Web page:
Two Salesmen Walk Onto a Plane: Los Ranchos and the Pew Report

by | May 20, 2015 | Reflections Blog | 0 comments

On the flight back from a training week for new presbytery-level staff leaders in Louisiana, I couldn’t help but overhear a very revealing conversation in the two seats next to me. A cheese salesman was pouring out his heart to a knife salesman. Both were in their late 20’s.

While their interaction began in bursts of laughter as they recounted their lives as salesmen, it gradually moved on to more serious matters, with the cheese salesman confessing through tears how, though newly married, he was afraid that his marriage was falling apart despite his best efforts.

As one might hope, the knife salesman listened intently before offering comfort and affirmation. Then he shared his own marital struggles and what it meant for him to persevere.

By being available at that moment in a vulnerable way, the knife salesman opened a space in the conversation into which he could now speak—and he would be heard, for he had earned his companion’s trust. As he paused, I held my breath, wondering what he would say next. This was real life.

That’s when the knife salesman shocked me. He started talking about Jesus.

Taking out his Bible and notes, he went through the basic beliefs of his church with corresponding scriptural verses, followed by a prayer for his new friend, one that lasted over 20 minutes and included the laying on of hands.

Now at this point in the story I could critique the knife salesman’s theology or wonder out loud about the effectiveness of healing prayer on a crowded plane. I could debate the wisdom of converting someone in a state of heightened emotion. I could excuse my own timidity in being vocal about my faith in similar situations by suggesting that he had the spiritual gift of evangelism and that people like me should stick to our own strengths.

But I would be missing the deeper lesson.

Here’s the telling detail. He had notes. In other words, he had been taught the faith, even as Timothy in the New Testament was taught the faith at the knees of his mother and grandmother—an early education whose flames would be fanned by his mentor, the Apostle Paul, into a mature confidence.1

The knife salesman made sharing his faith look easy. But that’s what a good student does. The grace is a result of the practice, like the fluid motion we witness in the great athlete or master musician after decades of training. It takes time to develop something so that it comes “naturally,” and in this case, flows lovingly and compassionately.

In his book, The Life You Always Wanted, John Ortberg explains “there is an immense difference between training to do something and trying to do something.”2

dzn_3D-Athletics-Track-by-Subarquitectura-1topFor example, in high school, I was trained as a high jumper and I won more than my share of ribbons. But at one track meet, I was called upon at the last minute to fill in for my injured teammate in the challenging 440-yard race. I ran the only way I knew how, as fast as I could—apparently too fast, for I passed out before the finish line. Only after proper training could I complete the course.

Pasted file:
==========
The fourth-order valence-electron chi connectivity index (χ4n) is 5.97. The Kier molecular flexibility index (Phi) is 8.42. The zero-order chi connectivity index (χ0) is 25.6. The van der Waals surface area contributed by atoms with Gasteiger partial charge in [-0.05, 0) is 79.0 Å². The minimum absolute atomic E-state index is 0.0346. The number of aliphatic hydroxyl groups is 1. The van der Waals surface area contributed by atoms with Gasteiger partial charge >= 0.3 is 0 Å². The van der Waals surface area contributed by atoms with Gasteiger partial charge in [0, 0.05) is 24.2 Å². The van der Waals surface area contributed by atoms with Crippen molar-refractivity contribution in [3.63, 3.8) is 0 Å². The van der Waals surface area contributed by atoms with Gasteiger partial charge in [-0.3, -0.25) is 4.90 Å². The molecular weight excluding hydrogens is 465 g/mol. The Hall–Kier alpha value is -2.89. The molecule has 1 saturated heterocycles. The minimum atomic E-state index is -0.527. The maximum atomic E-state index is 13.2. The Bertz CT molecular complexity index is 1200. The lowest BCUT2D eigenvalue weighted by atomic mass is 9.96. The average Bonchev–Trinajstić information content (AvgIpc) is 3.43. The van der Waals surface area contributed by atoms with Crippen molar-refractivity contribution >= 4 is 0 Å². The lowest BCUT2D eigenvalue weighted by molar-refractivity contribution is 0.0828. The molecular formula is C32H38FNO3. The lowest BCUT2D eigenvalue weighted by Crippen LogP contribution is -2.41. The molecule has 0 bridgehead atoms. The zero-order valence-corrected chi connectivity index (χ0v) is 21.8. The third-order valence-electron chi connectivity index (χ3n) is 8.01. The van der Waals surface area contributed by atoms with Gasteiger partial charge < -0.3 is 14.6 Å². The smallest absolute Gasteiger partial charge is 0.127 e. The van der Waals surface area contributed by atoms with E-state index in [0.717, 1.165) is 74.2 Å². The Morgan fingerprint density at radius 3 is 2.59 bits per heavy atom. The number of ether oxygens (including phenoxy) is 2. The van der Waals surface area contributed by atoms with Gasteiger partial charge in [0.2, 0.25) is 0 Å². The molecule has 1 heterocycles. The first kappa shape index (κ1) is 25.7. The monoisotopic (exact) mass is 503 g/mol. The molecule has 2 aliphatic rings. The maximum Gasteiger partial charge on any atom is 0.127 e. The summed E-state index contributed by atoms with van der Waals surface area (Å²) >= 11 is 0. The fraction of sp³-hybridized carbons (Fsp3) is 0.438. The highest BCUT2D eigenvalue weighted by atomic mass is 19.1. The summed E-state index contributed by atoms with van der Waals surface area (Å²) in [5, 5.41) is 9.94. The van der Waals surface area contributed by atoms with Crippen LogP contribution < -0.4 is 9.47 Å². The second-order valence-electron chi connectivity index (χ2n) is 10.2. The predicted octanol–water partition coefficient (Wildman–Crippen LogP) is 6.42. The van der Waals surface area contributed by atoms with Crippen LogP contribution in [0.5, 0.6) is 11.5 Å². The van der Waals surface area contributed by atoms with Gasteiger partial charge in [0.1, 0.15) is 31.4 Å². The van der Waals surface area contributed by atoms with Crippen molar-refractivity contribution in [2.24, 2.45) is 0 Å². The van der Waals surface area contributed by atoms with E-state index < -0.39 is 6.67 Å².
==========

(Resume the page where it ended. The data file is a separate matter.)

The Apostle Paul used this image in his teaching, “Everyone who competes in the games goes into strict training,”3 a truth made evident in his own personal life, “I have fought the good fight. I have finished the race. I have kept the faith.”4

To paraphrase Ortberg, growing healthy churches “is not a matter of trying harder but of training wisely.”5

From what I could tell, the knife salesman had trained wisely and the airplane encounter left the cheese salesman not with a feeling of imposition by a stranger but with a new spiritual direction that engendered hope. Maybe for the first time in his life he could say, “God loves me.”

This is a very encouraging story, especially when the latest Pew survey on religion documents the apparently alarming news that the percentage of Christians in America continues to experience a “freefall.” The media says we should be afraid—the Church is falling apart despite our best efforts.

But a closer look at the Pew survey reveals another story. While the overall number of Christians is falling, the greatest drop is in the subcategory the New York Times calls “Social Christians,” meaning people who might only attend church on Christmas and Easter (those who are trying), but for the Christians who practice their faith regularly, “the core” of our churches (those who are training), the numbers level off. What’s in steep decline is nominal affiliation, not religious practice.

Here in Los Ranchos we call ourselves a learning community; we offer training opportunities. We can see it in our Open Space classes, the renewal programs for traditional churches like New Beginnings and Evidence-Based Leadership, as well as in the experimental faith communities like Esperanza Viva in Norwalk, the Arabic-speaking Fellowship in Huntington Beach, and the Little Brown Mission Hub in Long Beach . We will see even more offerings in the future as we launch new initiatives as a result of the Generative Catalyst Team’s regional gatherings.

Together, these engender hope and perseverance in challenging times. And in the long run, they will bear much fruit.

That’s what I learned on my trip to Louisiana. You never know what you are going to overhear on a plane—perhaps even a reminder of who God calls us to be.


1 2 Timothy 1:5, 6

2 Ortberg, John. The Life You Always Wanted. p 47.

3 I Corinthians 9:25

4 2 Timothy 4:7

5 Ortberg, John. The Life You Always Wanted. p 47.